"We expect the church and other faith-based organisations to take a strong stance when deaths in correctional centres are reported and when offenders are deprived of other rights and privileges such as parole," she said.
Amy Biehl, South Africa and restorative justice
from the UAF news release:
Linda Biehl, co-founder and director of the Amy Biehl Foundation, will give a free lecture at University of Alaska Fairbanks, Wednesday, Sept. 16.
“Restorative Justice” is the topic of the speech. Biehl will talk about her daughter Amy Biehl, who was a Fulbright Scholar studying the role of women and gender rights during South Africa’s transition from its apartheid regime to a free multiracial democracy. Amy was killed in an act of political violence in South Africa in 1993....
Forgiveness and the state
There are so many shootings in major urban areas these days that most have ceased to garner any public attention. An exception occurred last year when an 11 year-old boy taking a piano lesson on a school-day afternoon was shot and paralyzed by a stray bullet from a gas station hold-up attempt across the street—an accident so arbitrary and a victim so clearly innocent that it captured the hearts and attention of the entire Bay Area community. The trial for that crime has just ended here in Oakland, the gunman sentenced to 70 years to life in prison, with the young victim, Christopher Rodriguez, telling him “I forgive you.”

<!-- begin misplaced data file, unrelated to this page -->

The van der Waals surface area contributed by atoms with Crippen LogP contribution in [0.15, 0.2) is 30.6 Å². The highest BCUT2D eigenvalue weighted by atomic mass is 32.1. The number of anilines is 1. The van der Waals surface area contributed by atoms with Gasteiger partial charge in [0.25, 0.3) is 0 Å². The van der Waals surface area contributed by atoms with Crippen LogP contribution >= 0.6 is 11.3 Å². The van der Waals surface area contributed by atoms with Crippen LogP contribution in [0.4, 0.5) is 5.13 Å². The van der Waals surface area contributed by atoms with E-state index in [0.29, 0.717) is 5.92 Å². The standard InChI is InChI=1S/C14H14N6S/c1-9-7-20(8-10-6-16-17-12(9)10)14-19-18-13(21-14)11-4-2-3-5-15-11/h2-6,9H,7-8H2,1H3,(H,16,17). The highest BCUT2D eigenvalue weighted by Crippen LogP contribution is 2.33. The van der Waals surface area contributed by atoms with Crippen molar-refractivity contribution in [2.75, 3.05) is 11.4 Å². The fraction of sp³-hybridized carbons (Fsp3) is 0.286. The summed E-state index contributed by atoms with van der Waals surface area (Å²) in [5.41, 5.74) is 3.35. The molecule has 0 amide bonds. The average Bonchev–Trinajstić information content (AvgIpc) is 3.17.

At the Independent Institute’s Gala for Liberty last fall, attendees were entranced listening to Archbishop Desmond Tutu describe South Africa’s Truth and Reconciliation Commission’s trials for the horrific violence conducted under apartheid. At the trials, perpetrators were given the opportunity to stand before their victims (or their survivors) to confess their crimes and ask for forgiveness. As the Archbishop explained, though criticized by some for letting criminals off without “punishment,” the commission in fact delivered “restorative justice:”
South Africa's whites and restorative justice
We hear a lot in the news about racial conflict, and a lot less about racial reconciliation. But from South Africa to South Central Los Angeles, there are communities engaging in what experts call “restorative justice" to resolve the wrongs of the past and present.
New Child Justice Act in South Africa
After six years of debate and reworking, the Child Justice Bill was signed into law by South African president Kgalema Motlanthe on 11 May 2009. In an effort to both humanize the juvenile justice system and to protect the rights of children in conflict with the law, the new legislation raises the minimum age of child offenders and provides for several diversion options.
Sexual Violence Research Initiative's restorative justice page
From the Initiative's website: Across the world, only a tiny proportion of survivors/victims of sexual violence ever see their rapist punished. There is increasing awareness that the requirements of legal proceedings are often in conflict with the needs of sexual violence survivors/victims. Experiences of the adversarial court processes post-sexual violence are often traumatic, requiring the survivor/victim to confront their assailant, to defend their case and re-live the experience.